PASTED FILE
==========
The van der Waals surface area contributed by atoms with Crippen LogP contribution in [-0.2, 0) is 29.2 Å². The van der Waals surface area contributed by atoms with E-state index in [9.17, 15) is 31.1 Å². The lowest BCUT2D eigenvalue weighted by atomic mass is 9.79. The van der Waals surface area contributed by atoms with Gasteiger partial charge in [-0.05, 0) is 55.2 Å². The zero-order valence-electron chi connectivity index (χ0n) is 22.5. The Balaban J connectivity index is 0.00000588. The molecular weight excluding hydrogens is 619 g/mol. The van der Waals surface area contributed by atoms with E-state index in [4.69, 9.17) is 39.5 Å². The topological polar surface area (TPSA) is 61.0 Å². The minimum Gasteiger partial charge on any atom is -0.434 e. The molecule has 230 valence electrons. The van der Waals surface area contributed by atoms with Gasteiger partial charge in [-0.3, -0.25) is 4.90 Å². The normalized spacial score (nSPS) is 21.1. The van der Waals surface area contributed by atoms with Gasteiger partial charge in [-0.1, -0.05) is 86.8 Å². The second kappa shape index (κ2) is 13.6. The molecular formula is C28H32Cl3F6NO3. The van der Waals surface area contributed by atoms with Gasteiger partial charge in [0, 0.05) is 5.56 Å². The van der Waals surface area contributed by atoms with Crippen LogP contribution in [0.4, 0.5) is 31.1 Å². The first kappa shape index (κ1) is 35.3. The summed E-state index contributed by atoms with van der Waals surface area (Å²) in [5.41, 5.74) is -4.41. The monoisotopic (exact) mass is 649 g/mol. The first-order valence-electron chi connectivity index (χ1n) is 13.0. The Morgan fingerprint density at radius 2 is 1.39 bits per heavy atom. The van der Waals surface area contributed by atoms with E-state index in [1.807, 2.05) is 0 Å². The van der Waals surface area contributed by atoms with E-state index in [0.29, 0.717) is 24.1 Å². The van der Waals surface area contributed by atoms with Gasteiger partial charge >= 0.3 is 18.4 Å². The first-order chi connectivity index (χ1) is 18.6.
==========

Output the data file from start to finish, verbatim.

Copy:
The van der Waals surface area contributed by atoms with Crippen LogP contribution in [-0.2, 0) is 29.2 Å². The van der Waals surface area contributed by atoms with E-state index in [9.17, 15) is 31.1 Å². The lowest BCUT2D eigenvalue weighted by atomic mass is 9.79. The van der Waals surface area contributed by atoms with Gasteiger partial charge in [-0.05, 0) is 55.2 Å². The zero-order valence-electron chi connectivity index (χ0n) is 22.5. The Balaban J connectivity index is 0.00000588. The molecular weight excluding hydrogens is 619 g/mol. The van der Waals surface area contributed by atoms with E-state index in [4.69, 9.17) is 39.5 Å². The topological polar surface area (TPSA) is 61.0 Å². The minimum Gasteiger partial charge on any atom is -0.434 e. The molecule has 230 valence electrons. The van der Waals surface area contributed by atoms with Gasteiger partial charge in [-0.3, -0.25) is 4.90 Å². The normalized spacial score (nSPS) is 21.1. The van der Waals surface area contributed by atoms with Gasteiger partial charge in [-0.1, -0.05) is 86.8 Å². The second kappa shape index (κ2) is 13.6. The molecular formula is C28H32Cl3F6NO3. The van der Waals surface area contributed by atoms with Gasteiger partial charge in [0, 0.05) is 5.56 Å². The van der Waals surface area contributed by atoms with Crippen LogP contribution in [0.4, 0.5) is 31.1 Å². The first kappa shape index (κ1) is 35.3. The summed E-state index contributed by atoms with van der Waals surface area (Å²) in [5.41, 5.74) is -4.41. The monoisotopic (exact) mass is 649 g/mol. The first-order valence-electron chi connectivity index (χ1n) is 13.0. The Morgan fingerprint density at radius 2 is 1.39 bits per heavy atom. The van der Waals surface area contributed by atoms with E-state index in [1.807, 2.05) is 0 Å². The van der Waals surface area contributed by atoms with E-state index in [0.29, 0.717) is 24.1 Å². The van der Waals surface area contributed by atoms with Gasteiger partial charge >= 0.3 is 18.4 Å². The first-order chi connectivity index (χ1) is 18.6.